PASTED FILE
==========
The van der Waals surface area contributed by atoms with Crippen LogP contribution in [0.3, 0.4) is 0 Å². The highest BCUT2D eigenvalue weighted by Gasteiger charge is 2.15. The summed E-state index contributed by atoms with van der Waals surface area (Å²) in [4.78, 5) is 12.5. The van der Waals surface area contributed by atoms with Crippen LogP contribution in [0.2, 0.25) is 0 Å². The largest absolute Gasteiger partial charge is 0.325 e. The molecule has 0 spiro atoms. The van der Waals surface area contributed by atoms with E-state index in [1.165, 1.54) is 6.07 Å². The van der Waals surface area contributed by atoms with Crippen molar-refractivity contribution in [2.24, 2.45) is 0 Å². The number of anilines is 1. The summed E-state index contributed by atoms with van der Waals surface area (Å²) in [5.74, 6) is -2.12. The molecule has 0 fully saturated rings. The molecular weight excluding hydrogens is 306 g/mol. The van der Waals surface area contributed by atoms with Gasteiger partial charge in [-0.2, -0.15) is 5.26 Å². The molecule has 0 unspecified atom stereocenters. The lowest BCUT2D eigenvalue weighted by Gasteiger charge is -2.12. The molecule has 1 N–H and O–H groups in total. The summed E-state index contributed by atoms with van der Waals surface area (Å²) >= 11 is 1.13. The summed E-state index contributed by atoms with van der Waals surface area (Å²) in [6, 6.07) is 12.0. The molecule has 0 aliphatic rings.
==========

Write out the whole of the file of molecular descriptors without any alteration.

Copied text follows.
The van der Waals surface area contributed by atoms with Crippen LogP contribution in [0.3, 0.4) is 0 Å². The highest BCUT2D eigenvalue weighted by Gasteiger charge is 2.15. The summed E-state index contributed by atoms with van der Waals surface area (Å²) in [4.78, 5) is 12.5. The van der Waals surface area contributed by atoms with Crippen LogP contribution in [0.2, 0.25) is 0 Å². The largest absolute Gasteiger partial charge is 0.325 e. The molecule has 0 spiro atoms. The van der Waals surface area contributed by atoms with E-state index in [1.165, 1.54) is 6.07 Å². The van der Waals surface area contributed by atoms with Crippen molar-refractivity contribution in [2.24, 2.45) is 0 Å². The number of anilines is 1. The summed E-state index contributed by atoms with van der Waals surface area (Å²) in [5.74, 6) is -2.12. The molecule has 0 fully saturated rings. The molecular weight excluding hydrogens is 306 g/mol. The van der Waals surface area contributed by atoms with Gasteiger partial charge in [-0.2, -0.15) is 5.26 Å². The molecule has 0 unspecified atom stereocenters. The lowest BCUT2D eigenvalue weighted by Gasteiger charge is -2.12. The molecule has 1 N–H and O–H groups in total. The summed E-state index contributed by atoms with van der Waals surface area (Å²) >= 11 is 1.13. The summed E-state index contributed by atoms with van der Waals surface area (Å²) in [6, 6.07) is 12.0. The molecule has 0 aliphatic rings.